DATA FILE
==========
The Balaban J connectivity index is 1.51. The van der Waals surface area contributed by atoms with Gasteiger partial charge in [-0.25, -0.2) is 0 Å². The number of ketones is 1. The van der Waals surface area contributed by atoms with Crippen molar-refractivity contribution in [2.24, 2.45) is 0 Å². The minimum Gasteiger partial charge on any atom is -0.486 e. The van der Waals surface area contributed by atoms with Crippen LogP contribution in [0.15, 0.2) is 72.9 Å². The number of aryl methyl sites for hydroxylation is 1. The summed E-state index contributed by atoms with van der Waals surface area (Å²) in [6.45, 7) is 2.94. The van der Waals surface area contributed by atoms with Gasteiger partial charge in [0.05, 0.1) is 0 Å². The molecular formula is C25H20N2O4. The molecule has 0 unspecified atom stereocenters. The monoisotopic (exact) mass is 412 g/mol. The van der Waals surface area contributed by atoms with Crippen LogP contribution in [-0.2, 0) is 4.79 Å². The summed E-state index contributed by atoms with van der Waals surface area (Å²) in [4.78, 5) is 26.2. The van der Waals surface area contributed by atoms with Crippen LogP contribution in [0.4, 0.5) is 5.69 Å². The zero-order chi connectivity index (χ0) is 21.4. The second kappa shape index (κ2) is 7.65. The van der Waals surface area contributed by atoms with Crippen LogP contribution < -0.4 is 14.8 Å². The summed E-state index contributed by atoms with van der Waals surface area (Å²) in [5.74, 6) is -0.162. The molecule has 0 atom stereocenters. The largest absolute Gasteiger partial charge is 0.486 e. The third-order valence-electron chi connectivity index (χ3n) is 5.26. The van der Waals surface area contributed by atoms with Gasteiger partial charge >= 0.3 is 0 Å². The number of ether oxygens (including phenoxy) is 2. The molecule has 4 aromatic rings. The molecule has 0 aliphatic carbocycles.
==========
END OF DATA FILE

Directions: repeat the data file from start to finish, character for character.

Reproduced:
The Balaban J connectivity index is 1.51. The van der Waals surface area contributed by atoms with Gasteiger partial charge in [-0.25, -0.2) is 0 Å². The number of ketones is 1. The van der Waals surface area contributed by atoms with Crippen molar-refractivity contribution in [2.24, 2.45) is 0 Å². The minimum Gasteiger partial charge on any atom is -0.486 e. The van der Waals surface area contributed by atoms with Crippen LogP contribution in [0.15, 0.2) is 72.9 Å². The number of aryl methyl sites for hydroxylation is 1. The summed E-state index contributed by atoms with van der Waals surface area (Å²) in [6.45, 7) is 2.94. The van der Waals surface area contributed by atoms with Gasteiger partial charge in [0.05, 0.1) is 0 Å². The molecular formula is C25H20N2O4. The molecule has 0 unspecified atom stereocenters. The monoisotopic (exact) mass is 412 g/mol. The van der Waals surface area contributed by atoms with Crippen LogP contribution in [-0.2, 0) is 4.79 Å². The summed E-state index contributed by atoms with van der Waals surface area (Å²) in [4.78, 5) is 26.2. The van der Waals surface area contributed by atoms with Crippen LogP contribution in [0.4, 0.5) is 5.69 Å². The zero-order chi connectivity index (χ0) is 21.4. The second kappa shape index (κ2) is 7.65. The van der Waals surface area contributed by atoms with Crippen LogP contribution < -0.4 is 14.8 Å². The summed E-state index contributed by atoms with van der Waals surface area (Å²) in [5.74, 6) is -0.162. The molecule has 0 atom stereocenters. The largest absolute Gasteiger partial charge is 0.486 e. The third-order valence-electron chi connectivity index (χ3n) is 5.26. The van der Waals surface area contributed by atoms with Gasteiger partial charge >= 0.3 is 0 Å². The number of ether oxygens (including phenoxy) is 2. The molecule has 4 aromatic rings. The molecule has 0 aliphatic carbocycles.